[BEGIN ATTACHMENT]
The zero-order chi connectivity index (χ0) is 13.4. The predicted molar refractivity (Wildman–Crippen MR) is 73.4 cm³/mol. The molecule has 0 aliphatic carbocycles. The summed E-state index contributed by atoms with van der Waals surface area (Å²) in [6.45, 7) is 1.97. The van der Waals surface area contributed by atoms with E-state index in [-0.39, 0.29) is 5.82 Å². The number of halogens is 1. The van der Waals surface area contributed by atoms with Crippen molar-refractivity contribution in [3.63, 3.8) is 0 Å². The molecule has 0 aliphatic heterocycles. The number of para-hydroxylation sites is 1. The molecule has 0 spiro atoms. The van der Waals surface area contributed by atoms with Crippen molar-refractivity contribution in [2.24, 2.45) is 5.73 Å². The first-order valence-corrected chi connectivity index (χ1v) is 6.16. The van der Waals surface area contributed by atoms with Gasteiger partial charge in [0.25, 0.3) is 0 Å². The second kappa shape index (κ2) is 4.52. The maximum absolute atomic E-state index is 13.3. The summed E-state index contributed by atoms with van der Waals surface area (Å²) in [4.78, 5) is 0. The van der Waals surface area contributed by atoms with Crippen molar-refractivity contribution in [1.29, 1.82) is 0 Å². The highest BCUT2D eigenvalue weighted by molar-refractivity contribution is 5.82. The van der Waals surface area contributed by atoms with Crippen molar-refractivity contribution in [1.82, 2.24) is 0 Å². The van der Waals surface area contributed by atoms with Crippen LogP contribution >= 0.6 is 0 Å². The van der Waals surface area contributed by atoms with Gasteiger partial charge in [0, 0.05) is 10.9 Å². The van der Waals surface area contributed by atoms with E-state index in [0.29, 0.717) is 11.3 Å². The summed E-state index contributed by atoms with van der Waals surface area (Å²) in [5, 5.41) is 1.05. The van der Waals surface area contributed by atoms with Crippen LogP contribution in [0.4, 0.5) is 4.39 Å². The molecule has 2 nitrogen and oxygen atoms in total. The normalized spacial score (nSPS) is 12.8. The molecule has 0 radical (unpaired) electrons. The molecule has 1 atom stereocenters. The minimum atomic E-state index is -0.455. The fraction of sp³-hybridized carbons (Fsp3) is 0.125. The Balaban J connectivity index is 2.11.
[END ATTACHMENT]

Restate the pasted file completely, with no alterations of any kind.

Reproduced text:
The zero-order chi connectivity index (χ0) is 13.4. The predicted molar refractivity (Wildman–Crippen MR) is 73.4 cm³/mol. The molecule has 0 aliphatic carbocycles. The summed E-state index contributed by atoms with van der Waals surface area (Å²) in [6.45, 7) is 1.97. The van der Waals surface area contributed by atoms with E-state index in [-0.39, 0.29) is 5.82 Å². The number of halogens is 1. The van der Waals surface area contributed by atoms with Crippen molar-refractivity contribution in [3.63, 3.8) is 0 Å². The molecule has 0 aliphatic heterocycles. The number of para-hydroxylation sites is 1. The molecule has 0 spiro atoms. The van der Waals surface area contributed by atoms with Crippen molar-refractivity contribution in [2.24, 2.45) is 5.73 Å². The first-order valence-corrected chi connectivity index (χ1v) is 6.16. The van der Waals surface area contributed by atoms with Gasteiger partial charge in [0.25, 0.3) is 0 Å². The second kappa shape index (κ2) is 4.52. The maximum absolute atomic E-state index is 13.3. The summed E-state index contributed by atoms with van der Waals surface area (Å²) in [4.78, 5) is 0. The van der Waals surface area contributed by atoms with Crippen molar-refractivity contribution in [1.29, 1.82) is 0 Å². The highest BCUT2D eigenvalue weighted by molar-refractivity contribution is 5.82. The van der Waals surface area contributed by atoms with Crippen molar-refractivity contribution in [1.82, 2.24) is 0 Å². The van der Waals surface area contributed by atoms with Crippen LogP contribution >= 0.6 is 0 Å². The van der Waals surface area contributed by atoms with Gasteiger partial charge in [0, 0.05) is 10.9 Å². The van der Waals surface area contributed by atoms with E-state index in [0.29, 0.717) is 11.3 Å². The summed E-state index contributed by atoms with van der Waals surface area (Å²) in [5, 5.41) is 1.05. The van der Waals surface area contributed by atoms with Crippen LogP contribution in [0.4, 0.5) is 4.39 Å². The molecule has 2 nitrogen and oxygen atoms in total. The normalized spacial score (nSPS) is 12.8. The molecule has 0 radical (unpaired) electrons. The molecule has 1 atom stereocenters. The minimum atomic E-state index is -0.455. The fraction of sp³-hybridized carbons (Fsp3) is 0.125. The Balaban J connectivity index is 2.11.